MacGregor Slewing Ramps Successfully Tested

For two 14,300-dwt ro/ro container vessels building at Howaldtswerke Deutsche Werft AG, Kiel, for the German owner Deutsche Dampfschifffahrtsgesellschaft "Hansa," Bremen, MacGregor has supplied a comprehensive array of ro/ro equipment.

The most spectacular item is, undoubtedly, the stern access ramp which was introduced on the market under the name MacGregor Machbridge 90 Slewing Ramp.

The reason for the worldwide interest in this type of ramp is that it represents the ultimate solution in ro/ro berthing versatility.

In addition to the classical method of using the ramp for ro/ro traffic with the ship being berthed directly stern-to a purpose- built quay, the slewing ramp allows direct ro/ro access irrespective of whether the ship is berthing with her port or starboard side along the pier.

The first vessel to be so fitted is the Reichenfels, and her slewing ramp was recently tested to the full satisfaction of the owners and of Germanischer Lloyd, the classification society responsible for the ship.

The second ramp has now been installed on the following ship, the Rheinfels, and delivery of the two vessels is scheduled for this month and November, respectively.

For those not familiar with the MacGregor slewing ramp, originally patented back in 1972, it comprises three main components: the three-section ramp itself, the turntable at the ship's stern, and the two large hydraulic driving winches. When fully extended, the ramp has a total length of about 115 feet, section 1 being approximately 66 feet long, section 2 about 36 feet and section 3 with finger flaps 13 feet long. The ramp design with a 23-foot-wide trackway allows two trailers with a maximum weight of 80 tons each to pass at the mid-point of the ramp, one entering and one leaving the ship.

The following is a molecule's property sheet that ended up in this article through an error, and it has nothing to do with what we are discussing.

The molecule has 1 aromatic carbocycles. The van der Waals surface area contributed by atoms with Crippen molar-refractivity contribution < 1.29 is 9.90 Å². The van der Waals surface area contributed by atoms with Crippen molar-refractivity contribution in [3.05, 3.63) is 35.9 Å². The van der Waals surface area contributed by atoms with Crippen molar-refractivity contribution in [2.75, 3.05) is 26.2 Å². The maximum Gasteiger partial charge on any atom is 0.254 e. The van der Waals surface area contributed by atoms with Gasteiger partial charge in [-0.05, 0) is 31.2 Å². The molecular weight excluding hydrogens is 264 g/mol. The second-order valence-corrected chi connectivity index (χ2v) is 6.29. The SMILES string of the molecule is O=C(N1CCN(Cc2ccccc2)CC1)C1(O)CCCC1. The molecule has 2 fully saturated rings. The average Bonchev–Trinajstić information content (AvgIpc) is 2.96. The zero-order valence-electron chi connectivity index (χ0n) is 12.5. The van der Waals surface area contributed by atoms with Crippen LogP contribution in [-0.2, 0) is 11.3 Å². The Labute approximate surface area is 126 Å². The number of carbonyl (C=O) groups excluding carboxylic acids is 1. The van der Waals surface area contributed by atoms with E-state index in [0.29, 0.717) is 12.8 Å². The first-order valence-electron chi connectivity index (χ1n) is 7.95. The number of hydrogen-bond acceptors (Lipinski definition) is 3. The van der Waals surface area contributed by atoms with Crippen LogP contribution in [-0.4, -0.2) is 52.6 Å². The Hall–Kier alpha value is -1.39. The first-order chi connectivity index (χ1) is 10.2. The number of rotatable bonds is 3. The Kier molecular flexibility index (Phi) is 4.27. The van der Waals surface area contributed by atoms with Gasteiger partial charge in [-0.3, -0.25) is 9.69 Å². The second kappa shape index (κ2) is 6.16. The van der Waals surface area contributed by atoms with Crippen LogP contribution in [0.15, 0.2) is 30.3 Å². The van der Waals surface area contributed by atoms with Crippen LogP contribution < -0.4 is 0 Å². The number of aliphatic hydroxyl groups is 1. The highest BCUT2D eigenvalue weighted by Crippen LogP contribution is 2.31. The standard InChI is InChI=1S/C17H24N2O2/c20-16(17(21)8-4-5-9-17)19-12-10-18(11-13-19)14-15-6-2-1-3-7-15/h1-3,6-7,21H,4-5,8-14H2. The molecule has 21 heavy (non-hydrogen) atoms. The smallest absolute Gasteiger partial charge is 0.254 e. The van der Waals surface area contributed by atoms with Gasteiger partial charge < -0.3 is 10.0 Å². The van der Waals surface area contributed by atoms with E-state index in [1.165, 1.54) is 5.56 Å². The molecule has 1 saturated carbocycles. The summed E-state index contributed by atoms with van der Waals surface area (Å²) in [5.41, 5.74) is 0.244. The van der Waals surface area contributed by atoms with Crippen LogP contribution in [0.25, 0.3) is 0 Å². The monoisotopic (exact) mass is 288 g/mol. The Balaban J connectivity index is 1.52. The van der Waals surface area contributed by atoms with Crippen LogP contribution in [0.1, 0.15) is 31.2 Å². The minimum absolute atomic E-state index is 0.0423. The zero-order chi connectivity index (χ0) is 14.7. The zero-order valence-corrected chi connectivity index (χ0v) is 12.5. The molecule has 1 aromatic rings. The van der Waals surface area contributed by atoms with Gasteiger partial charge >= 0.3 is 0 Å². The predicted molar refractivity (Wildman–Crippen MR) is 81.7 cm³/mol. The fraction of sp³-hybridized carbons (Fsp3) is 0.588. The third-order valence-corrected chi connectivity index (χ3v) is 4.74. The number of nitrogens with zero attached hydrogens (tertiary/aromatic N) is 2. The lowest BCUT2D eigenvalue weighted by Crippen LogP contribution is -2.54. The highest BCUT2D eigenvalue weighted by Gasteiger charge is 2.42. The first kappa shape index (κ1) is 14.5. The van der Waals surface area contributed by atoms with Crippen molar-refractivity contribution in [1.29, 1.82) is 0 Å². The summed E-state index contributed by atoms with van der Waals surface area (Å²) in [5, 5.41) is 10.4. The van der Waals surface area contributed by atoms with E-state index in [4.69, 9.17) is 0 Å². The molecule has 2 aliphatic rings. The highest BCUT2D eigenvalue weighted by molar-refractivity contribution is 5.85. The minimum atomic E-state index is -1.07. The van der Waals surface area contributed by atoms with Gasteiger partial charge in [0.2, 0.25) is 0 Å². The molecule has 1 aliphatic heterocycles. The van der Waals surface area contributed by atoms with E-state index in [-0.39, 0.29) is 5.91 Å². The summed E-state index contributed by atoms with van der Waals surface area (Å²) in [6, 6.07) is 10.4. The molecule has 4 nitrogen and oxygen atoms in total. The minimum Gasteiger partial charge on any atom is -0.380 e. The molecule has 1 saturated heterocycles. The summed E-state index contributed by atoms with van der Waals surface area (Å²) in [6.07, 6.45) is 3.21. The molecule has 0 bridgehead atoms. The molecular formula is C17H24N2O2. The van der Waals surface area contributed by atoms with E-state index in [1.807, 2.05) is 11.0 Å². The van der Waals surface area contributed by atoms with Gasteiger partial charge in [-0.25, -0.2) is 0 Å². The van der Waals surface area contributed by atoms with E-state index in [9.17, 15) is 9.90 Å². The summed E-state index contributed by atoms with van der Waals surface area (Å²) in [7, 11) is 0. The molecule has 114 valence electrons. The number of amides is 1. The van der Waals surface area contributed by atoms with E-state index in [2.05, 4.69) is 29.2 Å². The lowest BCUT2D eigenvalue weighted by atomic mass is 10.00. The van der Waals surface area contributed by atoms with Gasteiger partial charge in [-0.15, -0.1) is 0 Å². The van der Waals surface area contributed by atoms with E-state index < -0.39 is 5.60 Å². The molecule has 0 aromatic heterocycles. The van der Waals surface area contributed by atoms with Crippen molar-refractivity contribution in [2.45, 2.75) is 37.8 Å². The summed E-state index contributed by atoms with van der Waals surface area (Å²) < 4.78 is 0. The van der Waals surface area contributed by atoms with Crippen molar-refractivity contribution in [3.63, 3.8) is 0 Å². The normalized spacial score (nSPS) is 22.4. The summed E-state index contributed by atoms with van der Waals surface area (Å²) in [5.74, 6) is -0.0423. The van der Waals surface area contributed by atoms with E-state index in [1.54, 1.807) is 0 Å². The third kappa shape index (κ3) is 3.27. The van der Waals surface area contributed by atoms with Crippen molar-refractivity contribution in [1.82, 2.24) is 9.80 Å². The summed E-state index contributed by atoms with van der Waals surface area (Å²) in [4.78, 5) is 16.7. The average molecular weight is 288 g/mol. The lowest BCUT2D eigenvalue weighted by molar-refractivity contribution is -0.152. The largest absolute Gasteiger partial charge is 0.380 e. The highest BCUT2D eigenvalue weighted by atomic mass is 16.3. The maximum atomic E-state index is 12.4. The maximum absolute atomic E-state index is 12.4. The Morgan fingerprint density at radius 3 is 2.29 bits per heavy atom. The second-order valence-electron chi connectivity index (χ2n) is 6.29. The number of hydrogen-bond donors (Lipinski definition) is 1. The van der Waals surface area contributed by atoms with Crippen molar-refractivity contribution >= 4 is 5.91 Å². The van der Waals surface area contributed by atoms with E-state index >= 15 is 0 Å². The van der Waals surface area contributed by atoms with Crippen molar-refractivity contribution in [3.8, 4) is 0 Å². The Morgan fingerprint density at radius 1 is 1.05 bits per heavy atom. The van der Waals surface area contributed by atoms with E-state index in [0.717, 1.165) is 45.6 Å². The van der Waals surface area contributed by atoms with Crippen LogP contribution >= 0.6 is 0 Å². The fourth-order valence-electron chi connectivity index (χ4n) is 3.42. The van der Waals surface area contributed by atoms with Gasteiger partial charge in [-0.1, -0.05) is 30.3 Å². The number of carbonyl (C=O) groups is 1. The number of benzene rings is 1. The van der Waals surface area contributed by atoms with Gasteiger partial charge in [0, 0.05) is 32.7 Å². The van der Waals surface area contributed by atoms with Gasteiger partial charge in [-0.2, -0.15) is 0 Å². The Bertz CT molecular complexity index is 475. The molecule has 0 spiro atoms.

The slewing ramp on the DDG Hansa ships can be placed on the pier anywhere in a range from 33 degrees off the centerline on one side through right astern to 33 degrees on the other side. In cases where it is not possible to use the fully extended ramp with the ship berthing stern-to, vehicles can enter the ship via the so-called "short ramp version," i.e., only section no. 1 will serve as a ramp, whereas sections 2 and 3 remain locked under section no. 1.

The ramp is hinged to a turntable at the ship's stern, which turns on a kingpin and runs on a ground slide ring. Slewing of the ramp is achieved by the same two winches which are provided for the lowering and raising maneuvers of the ramp. This method of operation is very similar to that of a heavy-lift derrick. Consequently, it is basically a simple arrangement and one that will be very familiar to Hansa crews.

For all operations of the ramp, the lowering/ extending, the slewing movement, and the raising/folding to stowing position can be done from either of two control stands by means of two levers only.

Lowering of the main first section of the ramp is achieved by the two hydraulic winches arranged at the port and starboard masts on the upper deck, whereas extending of the second and third sections will be done by means of two additional winches arranged one each side of the first section.

Slewing of the ramp can be started as soon as it has reached an opening angle of 30 degrees. This is done by running two main winches in opposite directions. With one winch pulling and the other paying out, the effect of this synchronized operations is to slew the ramp in the desired direction.

For a complete description of the Mac- Gregor Machbridge 90 Slewing Ramp, write to Henri Kummerman, MacGregor International, 28 Chemin Du Pommier 1218, Geneva, Switzerland, or to John A. Nydegger, MacGregor-Comarain, Inc., 135 Dermody Street, Cranford, N.J. 07016.

Other stories from September 15, 1977 issue


Maritime Reporter

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